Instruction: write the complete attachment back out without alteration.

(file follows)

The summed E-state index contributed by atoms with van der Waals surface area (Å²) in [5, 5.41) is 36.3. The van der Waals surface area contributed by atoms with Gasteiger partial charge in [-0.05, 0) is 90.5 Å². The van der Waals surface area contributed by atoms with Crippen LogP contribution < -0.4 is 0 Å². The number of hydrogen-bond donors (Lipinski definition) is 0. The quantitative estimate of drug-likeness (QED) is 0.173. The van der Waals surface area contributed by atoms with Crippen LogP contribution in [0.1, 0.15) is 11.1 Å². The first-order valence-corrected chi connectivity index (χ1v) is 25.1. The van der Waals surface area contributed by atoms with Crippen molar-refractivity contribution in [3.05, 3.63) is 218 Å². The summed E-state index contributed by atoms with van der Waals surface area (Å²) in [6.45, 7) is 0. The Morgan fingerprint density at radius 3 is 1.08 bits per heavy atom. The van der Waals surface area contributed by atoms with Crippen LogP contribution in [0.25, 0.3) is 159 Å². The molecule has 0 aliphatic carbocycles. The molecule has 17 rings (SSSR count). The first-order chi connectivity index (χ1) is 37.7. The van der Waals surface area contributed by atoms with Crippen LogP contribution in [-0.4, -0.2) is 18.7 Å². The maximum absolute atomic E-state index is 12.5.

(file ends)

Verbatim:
The summed E-state index contributed by atoms with van der Waals surface area (Å²) in [5, 5.41) is 36.3. The van der Waals surface area contributed by atoms with Gasteiger partial charge in [-0.05, 0) is 90.5 Å². The van der Waals surface area contributed by atoms with Crippen LogP contribution < -0.4 is 0 Å². The number of hydrogen-bond donors (Lipinski definition) is 0. The quantitative estimate of drug-likeness (QED) is 0.173. The van der Waals surface area contributed by atoms with Crippen LogP contribution in [0.1, 0.15) is 11.1 Å². The first-order valence-corrected chi connectivity index (χ1v) is 25.1. The van der Waals surface area contributed by atoms with Crippen molar-refractivity contribution in [3.05, 3.63) is 218 Å². The summed E-state index contributed by atoms with van der Waals surface area (Å²) in [6.45, 7) is 0. The Morgan fingerprint density at radius 3 is 1.08 bits per heavy atom. The van der Waals surface area contributed by atoms with Crippen LogP contribution in [0.25, 0.3) is 159 Å². The molecule has 0 aliphatic carbocycles. The molecule has 17 rings (SSSR count). The first-order chi connectivity index (χ1) is 37.7. The van der Waals surface area contributed by atoms with Crippen LogP contribution in [-0.4, -0.2) is 18.7 Å². The maximum absolute atomic E-state index is 12.5.